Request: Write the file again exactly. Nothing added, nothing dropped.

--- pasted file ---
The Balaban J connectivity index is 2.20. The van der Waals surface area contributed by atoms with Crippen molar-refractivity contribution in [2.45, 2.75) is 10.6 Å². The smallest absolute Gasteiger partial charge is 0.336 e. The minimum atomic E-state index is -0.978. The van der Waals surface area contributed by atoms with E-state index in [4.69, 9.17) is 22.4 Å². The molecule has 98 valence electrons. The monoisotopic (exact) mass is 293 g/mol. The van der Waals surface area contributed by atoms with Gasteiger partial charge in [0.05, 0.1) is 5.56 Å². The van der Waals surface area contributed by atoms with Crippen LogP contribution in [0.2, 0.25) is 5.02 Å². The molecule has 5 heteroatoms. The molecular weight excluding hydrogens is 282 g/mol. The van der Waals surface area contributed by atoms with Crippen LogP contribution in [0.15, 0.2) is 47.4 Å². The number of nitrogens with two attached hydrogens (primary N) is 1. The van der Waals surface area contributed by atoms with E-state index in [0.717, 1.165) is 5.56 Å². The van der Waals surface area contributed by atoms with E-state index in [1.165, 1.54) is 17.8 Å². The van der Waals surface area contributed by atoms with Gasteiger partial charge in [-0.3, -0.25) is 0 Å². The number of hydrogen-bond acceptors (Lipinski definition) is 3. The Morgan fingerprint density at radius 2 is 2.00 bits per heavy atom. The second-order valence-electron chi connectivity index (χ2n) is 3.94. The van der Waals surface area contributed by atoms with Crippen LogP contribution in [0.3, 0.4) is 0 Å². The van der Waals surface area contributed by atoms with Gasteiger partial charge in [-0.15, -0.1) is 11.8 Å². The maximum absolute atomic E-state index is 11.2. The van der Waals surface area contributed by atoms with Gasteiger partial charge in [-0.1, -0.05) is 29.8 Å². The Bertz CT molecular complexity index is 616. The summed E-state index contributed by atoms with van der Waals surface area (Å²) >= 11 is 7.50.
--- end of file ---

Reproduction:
The Balaban J connectivity index is 2.20. The van der Waals surface area contributed by atoms with Crippen molar-refractivity contribution in [2.45, 2.75) is 10.6 Å². The smallest absolute Gasteiger partial charge is 0.336 e. The minimum atomic E-state index is -0.978. The van der Waals surface area contributed by atoms with E-state index in [4.69, 9.17) is 22.4 Å². The molecule has 98 valence electrons. The monoisotopic (exact) mass is 293 g/mol. The van der Waals surface area contributed by atoms with Gasteiger partial charge in [0.05, 0.1) is 5.56 Å². The van der Waals surface area contributed by atoms with Crippen LogP contribution in [0.2, 0.25) is 5.02 Å². The molecule has 5 heteroatoms. The molecular weight excluding hydrogens is 282 g/mol. The van der Waals surface area contributed by atoms with Crippen LogP contribution in [0.15, 0.2) is 47.4 Å². The number of nitrogens with two attached hydrogens (primary N) is 1. The van der Waals surface area contributed by atoms with E-state index in [0.717, 1.165) is 5.56 Å². The van der Waals surface area contributed by atoms with E-state index in [1.165, 1.54) is 17.8 Å². The van der Waals surface area contributed by atoms with Gasteiger partial charge in [-0.3, -0.25) is 0 Å². The number of hydrogen-bond acceptors (Lipinski definition) is 3. The Morgan fingerprint density at radius 2 is 2.00 bits per heavy atom. The second-order valence-electron chi connectivity index (χ2n) is 3.94. The van der Waals surface area contributed by atoms with Crippen LogP contribution in [0.3, 0.4) is 0 Å². The van der Waals surface area contributed by atoms with Gasteiger partial charge in [-0.15, -0.1) is 11.8 Å². The maximum absolute atomic E-state index is 11.2. The van der Waals surface area contributed by atoms with Gasteiger partial charge in [-0.1, -0.05) is 29.8 Å². The Bertz CT molecular complexity index is 616. The summed E-state index contributed by atoms with van der Waals surface area (Å²) >= 11 is 7.50.